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Drug Alcohol Depend. 2019 Jan 1;194:395-400. doi: 10.1016/j.drugalcdep.2018.10.022. Epub 2018 Nov 15.

E-cigarette devices used by high-school youth.

Author information

1
Department of Psychiatry, Yale University School of Medicine, 300 George St. #901, New Haven, CT, 06511, USA. Electronic address: suchitra.krishnan-sarin@yale.edu.
2
Department of Psychiatry, Yale University School of Medicine, 300 George St. #901, New Haven, CT, 06511, USA.
3
Department of Psychology, Oberlin College, 120 W. Lorain St., Oberlin, OH, 44074, USA.
4
Department of Emergency Medicine, Yale University School of Medicine, 464 Congress Ave. Suite 260, New Haven, CT, 06519, USA.

Abstract

Background E-cigarette use rates are high among youth, but there is limited information on the types of e-cigarette devices that are used by youth. Methods During Spring 2017, students from 4 high schools completed surveys on use of e-cigarette devices (cig-a-like, vape/hookah pen, modified devices or mods, and JUUL). Among youth who endorsed ever (lifetime) use of an e-cigarette and of at least one device (n = 875), we assessed 1) prevalence rates of ever and current (past-month) use of each device, 2) use of nicotine in each device, and 3) predictors [age, sex, race, socioeconomic status (SES), other tobacco use] of ever use of each device and of use of single versus multiple devices. Results Cig-a-likes were used least frequently (Ever use: cig-a-likes: 25.4%; vape/hookah pens: 60.6%; JUUL: 64.2%; mods: 71.2%; Current use: cig-a-likes: 7.3%; vape/hookah pens; 18.7%; mods: 33.1%; JUUL: 47.1%;). Nicotine use was highest for JUUL (JUUL: 80.3%; mods: 56.3%; cig-a-likes: 51.4%; vape/hookah pens: 46.8%). Among ever users of single devices, use of JUUL was highest (JUUL: 43%; mods: 32%; vape/hookah pens: 21%; cig-a-likes: 4%). Ever use of all devices, except JUUL, was associated with other tobacco product use. Ever use of JUUL was associated with higher SES. Ever use of multiple devices (two: 34.7%; three: 25.8%; four: 11.7%) compared with a single device (27.8%) was associated with other tobacco product use. Conclusions Targeted regulatory and prevention efforts that consider the use of multiple e-cigarette devices are needed to lower youth e-cigarette use rates.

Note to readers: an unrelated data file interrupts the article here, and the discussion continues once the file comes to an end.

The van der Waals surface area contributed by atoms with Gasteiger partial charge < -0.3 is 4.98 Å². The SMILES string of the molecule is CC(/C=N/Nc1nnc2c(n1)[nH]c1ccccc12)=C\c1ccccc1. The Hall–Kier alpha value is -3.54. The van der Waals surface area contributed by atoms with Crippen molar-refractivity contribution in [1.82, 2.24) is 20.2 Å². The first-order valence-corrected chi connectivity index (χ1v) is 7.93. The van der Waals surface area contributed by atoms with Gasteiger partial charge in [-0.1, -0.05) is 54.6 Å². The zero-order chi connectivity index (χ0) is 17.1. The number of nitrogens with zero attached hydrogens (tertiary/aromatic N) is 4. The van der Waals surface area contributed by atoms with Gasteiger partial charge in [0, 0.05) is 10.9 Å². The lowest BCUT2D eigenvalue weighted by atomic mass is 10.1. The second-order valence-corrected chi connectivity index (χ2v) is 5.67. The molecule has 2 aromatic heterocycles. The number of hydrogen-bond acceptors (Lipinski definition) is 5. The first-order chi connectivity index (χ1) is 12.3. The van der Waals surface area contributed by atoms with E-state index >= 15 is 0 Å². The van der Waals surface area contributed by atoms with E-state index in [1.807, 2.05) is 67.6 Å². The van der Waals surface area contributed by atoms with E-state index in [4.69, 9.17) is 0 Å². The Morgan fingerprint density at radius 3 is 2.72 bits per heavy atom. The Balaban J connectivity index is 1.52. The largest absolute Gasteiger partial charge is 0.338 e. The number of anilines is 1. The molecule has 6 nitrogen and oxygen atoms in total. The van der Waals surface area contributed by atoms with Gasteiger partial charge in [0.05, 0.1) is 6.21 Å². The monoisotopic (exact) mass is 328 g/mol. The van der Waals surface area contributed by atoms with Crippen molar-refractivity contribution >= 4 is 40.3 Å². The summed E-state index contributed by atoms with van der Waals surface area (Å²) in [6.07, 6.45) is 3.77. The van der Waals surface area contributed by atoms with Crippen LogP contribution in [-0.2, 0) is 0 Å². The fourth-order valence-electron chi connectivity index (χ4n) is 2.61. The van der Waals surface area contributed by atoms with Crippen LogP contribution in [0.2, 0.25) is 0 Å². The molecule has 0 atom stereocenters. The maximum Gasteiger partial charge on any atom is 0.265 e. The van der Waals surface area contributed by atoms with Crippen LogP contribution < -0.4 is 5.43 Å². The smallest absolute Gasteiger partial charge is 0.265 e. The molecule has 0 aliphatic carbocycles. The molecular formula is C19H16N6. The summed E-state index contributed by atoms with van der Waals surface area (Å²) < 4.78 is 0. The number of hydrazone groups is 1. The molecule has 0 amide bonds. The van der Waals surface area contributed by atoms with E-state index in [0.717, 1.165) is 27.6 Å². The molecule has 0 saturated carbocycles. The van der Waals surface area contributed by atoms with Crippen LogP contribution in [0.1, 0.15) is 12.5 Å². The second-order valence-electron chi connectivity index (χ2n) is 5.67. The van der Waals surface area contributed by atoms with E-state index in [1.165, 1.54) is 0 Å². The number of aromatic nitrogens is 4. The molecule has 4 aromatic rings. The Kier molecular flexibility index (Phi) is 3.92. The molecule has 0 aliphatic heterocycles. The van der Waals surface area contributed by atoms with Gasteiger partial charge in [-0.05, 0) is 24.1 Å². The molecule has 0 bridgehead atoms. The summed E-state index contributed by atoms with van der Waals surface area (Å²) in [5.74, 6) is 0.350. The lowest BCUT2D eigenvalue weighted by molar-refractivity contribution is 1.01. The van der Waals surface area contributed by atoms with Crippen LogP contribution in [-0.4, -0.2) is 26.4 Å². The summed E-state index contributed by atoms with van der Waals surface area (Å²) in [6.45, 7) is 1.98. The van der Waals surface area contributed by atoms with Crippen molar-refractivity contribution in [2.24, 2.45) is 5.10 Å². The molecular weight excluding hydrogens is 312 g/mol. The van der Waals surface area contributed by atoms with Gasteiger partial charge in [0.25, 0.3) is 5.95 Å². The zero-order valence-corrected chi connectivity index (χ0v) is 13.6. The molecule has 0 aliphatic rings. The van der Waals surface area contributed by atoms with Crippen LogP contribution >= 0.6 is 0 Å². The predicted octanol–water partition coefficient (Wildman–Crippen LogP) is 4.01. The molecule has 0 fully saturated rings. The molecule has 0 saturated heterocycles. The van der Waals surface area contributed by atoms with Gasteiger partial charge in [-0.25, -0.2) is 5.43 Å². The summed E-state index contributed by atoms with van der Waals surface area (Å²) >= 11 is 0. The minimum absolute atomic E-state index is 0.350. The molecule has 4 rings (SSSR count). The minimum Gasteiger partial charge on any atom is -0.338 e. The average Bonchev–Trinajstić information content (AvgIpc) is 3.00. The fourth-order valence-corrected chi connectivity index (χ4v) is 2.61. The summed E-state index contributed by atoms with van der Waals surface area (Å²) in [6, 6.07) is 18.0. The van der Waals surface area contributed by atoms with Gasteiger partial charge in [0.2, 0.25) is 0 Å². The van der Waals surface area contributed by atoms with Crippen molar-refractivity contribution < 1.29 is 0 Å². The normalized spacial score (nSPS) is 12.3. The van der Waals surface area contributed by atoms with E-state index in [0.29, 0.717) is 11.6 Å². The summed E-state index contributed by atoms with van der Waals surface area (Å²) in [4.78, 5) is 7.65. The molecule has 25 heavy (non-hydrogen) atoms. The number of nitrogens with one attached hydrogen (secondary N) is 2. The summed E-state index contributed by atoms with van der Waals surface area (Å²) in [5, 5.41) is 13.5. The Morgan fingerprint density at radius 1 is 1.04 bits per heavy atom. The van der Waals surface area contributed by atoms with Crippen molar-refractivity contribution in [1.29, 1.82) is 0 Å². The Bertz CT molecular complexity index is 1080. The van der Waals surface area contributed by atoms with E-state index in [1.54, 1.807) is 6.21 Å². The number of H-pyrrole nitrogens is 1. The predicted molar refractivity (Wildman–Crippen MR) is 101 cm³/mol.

KEYWORDS:

Device; E-cigarette; JUUL; Youth

PMID:
30497057
PMCID:
PMC6312472
[Available on 2020-01-01]
DOI:
10.1016/j.drugalcdep.2018.10.022
[Indexed for MEDLINE]

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